Author / Claire Cheng (The original article was written in Traditional Chinese)
Translator (ENG) / Ming-Chen Li
Editor / OCF Lab
As Taiwan’s democracy moves forward, the citizens’ desire for civic participation can no longer be satisfied by the government’s unilateral policy-making and the consultation of experts and academics. In spite of the government’s efforts, for many citizens, the government still hasn’t fully taken the citizens’ views into consideration when it comes to policy-making, rendering open government more similar to “Open Washing”. For civil servants, not only is their workload increased, but facing the citizens’ anger at times is also frustrating.
How exactly can Taiwan truly implement open governance policy? Fortunately, we are not alone, and there’s the Open Government Partnership (OGP) for our reference. The OGP not only collects the experiences of countries dedicated to achieving open government, but also monitors the implementation of each country’s action plans through a standardized evaluation mechanism. Last year (2020), Taiwan, though not a participating government of OGP, launched two action plans, one for the Executive Yuan and the other for the Legislative Yuan, based on the OGP’s standard, and released the official action plans this year.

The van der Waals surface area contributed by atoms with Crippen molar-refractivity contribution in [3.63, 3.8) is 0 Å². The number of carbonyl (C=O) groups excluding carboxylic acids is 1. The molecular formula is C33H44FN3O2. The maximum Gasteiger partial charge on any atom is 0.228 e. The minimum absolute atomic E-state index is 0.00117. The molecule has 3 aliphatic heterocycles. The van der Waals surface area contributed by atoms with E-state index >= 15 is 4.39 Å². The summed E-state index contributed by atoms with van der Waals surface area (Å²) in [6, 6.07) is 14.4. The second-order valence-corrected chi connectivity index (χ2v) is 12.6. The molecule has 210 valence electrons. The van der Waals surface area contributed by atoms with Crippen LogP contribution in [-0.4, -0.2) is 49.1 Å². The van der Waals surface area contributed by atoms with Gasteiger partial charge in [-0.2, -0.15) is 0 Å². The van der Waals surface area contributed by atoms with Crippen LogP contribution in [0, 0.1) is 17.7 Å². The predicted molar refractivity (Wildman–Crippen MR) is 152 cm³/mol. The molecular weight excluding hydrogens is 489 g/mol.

This article is the third of the OCF Lab’s series on open government (the previous two articles are Introducing the Establishment and Operating Mechanism of OGP, and the Action Plan Framework Promoted by the National Development Council and Legislative Yuan to Promote Open Parliament Based on the Framework of OGP). The third article consists of three parts; the first part is about what OGP means for Taiwan’s open government policy in the past; the second part elaborates on the pros and cons of open government policy based on the OGP standard, and the last part provides an analysis of OGP’s impact on Taiwan.